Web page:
Background: Patients with critical limb ischaemia (CLI) unsuitable for revascularisation have a high rate of amputation and mortality (30% and 25% at 1 year, respectively). Localised gene therapy using plasmid DNA encoding acidic fibroblast growth factor (NV1FGF, riferminogene pecaplasmid) has showed an increased amputation-free survival in a phase II trial. This article provides the rationale, design and baseline characteristics of CLI patients enrolled in the pivotal phase III trial (EFC6145/TAMARIS).
Methods: An international, double-blind, placebo-controlled, randomised study composed of 525 CLI patients recruited from 170 sites worldwide who were unsuitable for revascularisation and had non-healing skin lesions was carried out to evaluate the potential benefit of repeated intramuscular administration of NV1FGF. Randomisation was stratified by country and by diabetic status.
Results: The mean age of the study cohort was 70 ± 10 years, and included 70% males and 53% diabetic patients. Fifty-four percent of the patients had previous lower-extremity revascularisation and 22% had previous minor amputation of the index leg. In 94% of the patients, the index leg had distal occlusive disease affecting arteries below the knee. Statins were prescribed for 54% of the patients, and anti-platelet drugs for 80%. Variation in region of origin resulted in only minor demographic imbalance. Similarly, while diabetic status was associated with a frequent history of coronary artery disease, it had little impact on limb haemodynamics and vascular lesions.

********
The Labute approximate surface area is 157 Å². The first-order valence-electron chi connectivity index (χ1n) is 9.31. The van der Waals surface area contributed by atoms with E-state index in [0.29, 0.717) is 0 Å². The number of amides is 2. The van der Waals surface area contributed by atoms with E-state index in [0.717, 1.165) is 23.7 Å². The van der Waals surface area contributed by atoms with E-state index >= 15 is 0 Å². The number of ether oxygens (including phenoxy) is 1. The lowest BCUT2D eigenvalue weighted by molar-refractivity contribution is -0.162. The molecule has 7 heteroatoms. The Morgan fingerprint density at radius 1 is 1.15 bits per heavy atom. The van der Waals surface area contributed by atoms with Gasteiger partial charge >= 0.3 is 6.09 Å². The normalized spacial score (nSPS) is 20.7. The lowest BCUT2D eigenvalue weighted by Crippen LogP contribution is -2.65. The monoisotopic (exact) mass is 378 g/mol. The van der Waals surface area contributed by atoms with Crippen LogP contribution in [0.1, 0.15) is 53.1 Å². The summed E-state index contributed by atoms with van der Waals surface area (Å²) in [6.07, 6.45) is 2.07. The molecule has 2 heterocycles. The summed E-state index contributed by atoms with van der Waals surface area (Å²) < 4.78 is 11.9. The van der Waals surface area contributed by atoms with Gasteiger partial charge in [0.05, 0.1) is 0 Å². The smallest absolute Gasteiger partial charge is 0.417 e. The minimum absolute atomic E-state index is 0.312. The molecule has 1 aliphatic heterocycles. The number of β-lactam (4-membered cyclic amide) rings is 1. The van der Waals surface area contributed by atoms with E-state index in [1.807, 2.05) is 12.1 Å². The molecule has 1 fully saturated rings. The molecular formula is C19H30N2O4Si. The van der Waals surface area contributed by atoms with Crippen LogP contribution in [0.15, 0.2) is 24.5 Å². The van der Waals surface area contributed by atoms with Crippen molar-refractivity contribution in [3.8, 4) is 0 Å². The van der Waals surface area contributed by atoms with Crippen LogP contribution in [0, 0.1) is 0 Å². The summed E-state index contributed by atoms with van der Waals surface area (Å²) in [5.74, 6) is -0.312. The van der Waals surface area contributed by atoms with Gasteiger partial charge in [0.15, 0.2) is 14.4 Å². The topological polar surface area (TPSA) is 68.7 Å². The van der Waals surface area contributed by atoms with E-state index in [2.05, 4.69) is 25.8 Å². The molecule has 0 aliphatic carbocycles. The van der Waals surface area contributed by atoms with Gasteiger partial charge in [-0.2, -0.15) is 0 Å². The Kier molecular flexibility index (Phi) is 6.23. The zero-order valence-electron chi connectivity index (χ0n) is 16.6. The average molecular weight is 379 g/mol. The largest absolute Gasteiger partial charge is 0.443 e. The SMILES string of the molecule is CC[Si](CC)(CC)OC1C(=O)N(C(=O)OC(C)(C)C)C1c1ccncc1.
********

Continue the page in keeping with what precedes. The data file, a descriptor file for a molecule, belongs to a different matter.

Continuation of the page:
Conclusions: Clinical characteristics and vascular anatomy of CLI patients with ischaemic skin lesions who were unsuitable for revascularisation therapy show little variations by region of origin and diabetic status. The findings from this large CLI cohort will contribute to our understanding of this disease process. This study is registered with ClinicalTrials.gov, number NCT00566657.
Copyright © 2011 European Society for Vascular Surgery. Published by Elsevier Ltd. All rights reserved.